Sunday, May 28, 2017

Reading local

This was the year Beyoncé wore a dress made entirely from the sounds of thunder and lightning. The Painter watched from the couch with his daughter and his wife as the three of them stared at the beautiful woman on the television screen accept a Grammy award.

"I want to be her," said his daughter.

"You want to be a singer?" asked his wife.

"No," she said, "I want to cease to exist. I wish that my life had never begun and my soul could occupy that body instead of my own. I wish this," she pinched the skin of her tiny arm, "wasn't even real. And I lived in there." She pointed towards the television: all of the beautiful, shiny people.

She was only twelve, but times had been tough.
Montreal can boast of being home to countless writers, whether it's writers who were born here and moved on or writers from elsewhere that chose to settle here. Historical giants include the likes of Mavis Gallant and Mordecai Richler, but you may be more familiar with contemporary names: Heather O'Neill, Steven Pinker, Louise Penny, Jo Walton.

(I don't think these writers share any Montreal-specific quality in their styles per se, but I do love when Montreal itself features as a character in the writing.)

While the "big" city may attract talent, Montreal is not much of a publishing centre, at least not for anglophones since separatism became a thing (see The plight of the angry anglo writer in Montreal). So young aspiring writers face many of the same challenges as those from nowhere towns. Slowly, the anglo marginalization may be changing (see Young writers drive Montreal's literary scene).

Browsing a local bookstore, I realized that Montreal is these days producing some great literature, and I should explore it and give it whatever small platform I can.

An Indoor Kind of Girl
Enter An Indoor Kind of Girl, by Frankie Barnet. It's a slim volume of five stories, packaged with a gorgeous 30s aesthetic, bold white type on forest green. It's a very holdable book with nice wide margins, produced by small press Metatron.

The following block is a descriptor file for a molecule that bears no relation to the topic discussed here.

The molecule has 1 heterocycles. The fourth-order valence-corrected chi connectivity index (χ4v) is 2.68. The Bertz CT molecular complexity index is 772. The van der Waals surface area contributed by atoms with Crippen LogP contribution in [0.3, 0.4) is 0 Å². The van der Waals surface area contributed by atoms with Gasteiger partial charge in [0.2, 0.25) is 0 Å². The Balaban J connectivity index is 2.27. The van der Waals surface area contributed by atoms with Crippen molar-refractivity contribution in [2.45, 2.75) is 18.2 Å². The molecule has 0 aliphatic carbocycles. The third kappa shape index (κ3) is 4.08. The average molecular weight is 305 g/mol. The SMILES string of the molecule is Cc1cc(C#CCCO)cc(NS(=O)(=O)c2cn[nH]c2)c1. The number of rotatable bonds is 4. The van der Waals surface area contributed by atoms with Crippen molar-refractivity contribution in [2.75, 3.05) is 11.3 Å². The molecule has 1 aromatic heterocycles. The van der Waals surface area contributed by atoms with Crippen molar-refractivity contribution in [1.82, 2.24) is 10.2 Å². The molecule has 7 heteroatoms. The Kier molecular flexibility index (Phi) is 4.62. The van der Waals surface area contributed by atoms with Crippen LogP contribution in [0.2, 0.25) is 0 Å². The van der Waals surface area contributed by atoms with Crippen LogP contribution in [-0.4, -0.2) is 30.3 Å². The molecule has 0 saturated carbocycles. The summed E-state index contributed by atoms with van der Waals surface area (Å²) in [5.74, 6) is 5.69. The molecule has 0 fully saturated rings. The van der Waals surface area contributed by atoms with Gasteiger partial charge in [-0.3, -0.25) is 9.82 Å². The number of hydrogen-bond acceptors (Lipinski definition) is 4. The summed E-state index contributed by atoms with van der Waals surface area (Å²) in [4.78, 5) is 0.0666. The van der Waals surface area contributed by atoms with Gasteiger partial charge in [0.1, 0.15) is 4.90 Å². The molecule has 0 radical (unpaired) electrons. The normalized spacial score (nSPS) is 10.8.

These stories are a slice of life, if your life is twenty-something and has a drifter hipster vibe, viewed through a surreal, but still relateable, lens. I mean, who hasn't worked in an office where the policy was to say you were operating out of New York City, sat by the ocean and caught up with the baby that was the fetus you long ago aborted, or lived in a an apartment that was victim to a turtle (or butterfly) infestation?

An Indoor Kind of Girl is packed with imaginative scenarios tightly woven around characters that are slightly detached, as if they were alien trying to pass for human. There's also a strong feminist undercurrent running through these stories, with some serious subjects, like abuse, abortion, and sexual agency, but they are saved from tragedy through the whimsy of the storytelling (poor capybara!).

Montreal-specific quality? One character nips down to the dep for a bottle of wine. (That's dépanneur to the uninitiated.)

Definitely Frankie Barnet is a writer to watch.

Stories from An Indoor Kind of Girl
"Gay for Her" via Metatron
"It Is Often the Beautiful Ones You Have to Watch Out For"via Matrix Magazine
"A Plot of Ocean" via Peach Mag

And a story that's not in An Indoor Kind of Girl:
"Brewster's Century What?" via Joyland

Interview with Frankie Barnet at Maudlin House.

1 comment:

http://www.suprimepapers.com/ said...

"An idoor kind of girl" is an interesting story. I liked it. thanks for sharing the review. I will share it with my little daughter and i hope she will enjoy reading this. thanks again.